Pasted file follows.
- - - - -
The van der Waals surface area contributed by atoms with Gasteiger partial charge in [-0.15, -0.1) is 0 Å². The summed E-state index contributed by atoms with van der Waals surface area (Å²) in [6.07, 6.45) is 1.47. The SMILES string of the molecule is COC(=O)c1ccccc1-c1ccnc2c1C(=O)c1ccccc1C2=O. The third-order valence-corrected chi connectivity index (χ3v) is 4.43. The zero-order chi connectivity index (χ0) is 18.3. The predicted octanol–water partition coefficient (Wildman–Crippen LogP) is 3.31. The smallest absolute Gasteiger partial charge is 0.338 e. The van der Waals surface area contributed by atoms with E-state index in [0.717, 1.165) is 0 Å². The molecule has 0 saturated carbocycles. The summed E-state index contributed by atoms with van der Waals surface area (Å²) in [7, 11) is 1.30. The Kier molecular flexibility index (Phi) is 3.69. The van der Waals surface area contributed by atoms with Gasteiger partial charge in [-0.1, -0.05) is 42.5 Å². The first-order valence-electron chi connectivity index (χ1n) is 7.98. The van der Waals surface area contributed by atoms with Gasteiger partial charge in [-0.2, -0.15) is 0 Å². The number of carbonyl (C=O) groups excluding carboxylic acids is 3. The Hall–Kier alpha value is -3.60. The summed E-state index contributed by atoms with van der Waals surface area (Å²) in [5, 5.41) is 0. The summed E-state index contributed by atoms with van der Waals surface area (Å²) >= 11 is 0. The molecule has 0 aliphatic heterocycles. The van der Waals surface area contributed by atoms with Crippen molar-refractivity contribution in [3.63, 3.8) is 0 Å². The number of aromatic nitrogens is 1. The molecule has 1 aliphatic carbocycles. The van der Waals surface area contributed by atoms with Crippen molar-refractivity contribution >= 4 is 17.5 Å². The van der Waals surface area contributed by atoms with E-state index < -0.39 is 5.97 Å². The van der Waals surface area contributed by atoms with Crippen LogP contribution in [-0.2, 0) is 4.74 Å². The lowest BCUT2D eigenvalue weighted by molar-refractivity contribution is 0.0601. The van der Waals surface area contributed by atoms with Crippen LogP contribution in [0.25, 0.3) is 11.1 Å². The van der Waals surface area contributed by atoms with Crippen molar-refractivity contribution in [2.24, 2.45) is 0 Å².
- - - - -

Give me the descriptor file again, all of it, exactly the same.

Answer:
The van der Waals surface area contributed by atoms with Gasteiger partial charge in [-0.15, -0.1) is 0 Å². The summed E-state index contributed by atoms with van der Waals surface area (Å²) in [6.07, 6.45) is 1.47. The SMILES string of the molecule is COC(=O)c1ccccc1-c1ccnc2c1C(=O)c1ccccc1C2=O. The third-order valence-corrected chi connectivity index (χ3v) is 4.43. The zero-order chi connectivity index (χ0) is 18.3. The predicted octanol–water partition coefficient (Wildman–Crippen LogP) is 3.31. The smallest absolute Gasteiger partial charge is 0.338 e. The van der Waals surface area contributed by atoms with E-state index in [0.717, 1.165) is 0 Å². The molecule has 0 saturated carbocycles. The summed E-state index contributed by atoms with van der Waals surface area (Å²) in [7, 11) is 1.30. The Kier molecular flexibility index (Phi) is 3.69. The van der Waals surface area contributed by atoms with Gasteiger partial charge in [-0.1, -0.05) is 42.5 Å². The first-order valence-electron chi connectivity index (χ1n) is 7.98. The van der Waals surface area contributed by atoms with Gasteiger partial charge in [-0.2, -0.15) is 0 Å². The number of carbonyl (C=O) groups excluding carboxylic acids is 3. The Hall–Kier alpha value is -3.60. The summed E-state index contributed by atoms with van der Waals surface area (Å²) in [5, 5.41) is 0. The summed E-state index contributed by atoms with van der Waals surface area (Å²) >= 11 is 0. The molecule has 0 aliphatic heterocycles. The van der Waals surface area contributed by atoms with Crippen molar-refractivity contribution in [3.63, 3.8) is 0 Å². The number of aromatic nitrogens is 1. The molecule has 1 aliphatic carbocycles. The van der Waals surface area contributed by atoms with Crippen molar-refractivity contribution >= 4 is 17.5 Å². The van der Waals surface area contributed by atoms with E-state index < -0.39 is 5.97 Å². The van der Waals surface area contributed by atoms with Crippen LogP contribution in [-0.2, 0) is 4.74 Å². The lowest BCUT2D eigenvalue weighted by molar-refractivity contribution is 0.0601. The van der Waals surface area contributed by atoms with Crippen LogP contribution in [0.25, 0.3) is 11.1 Å². The van der Waals surface area contributed by atoms with Crippen molar-refractivity contribution in [2.24, 2.45) is 0 Å².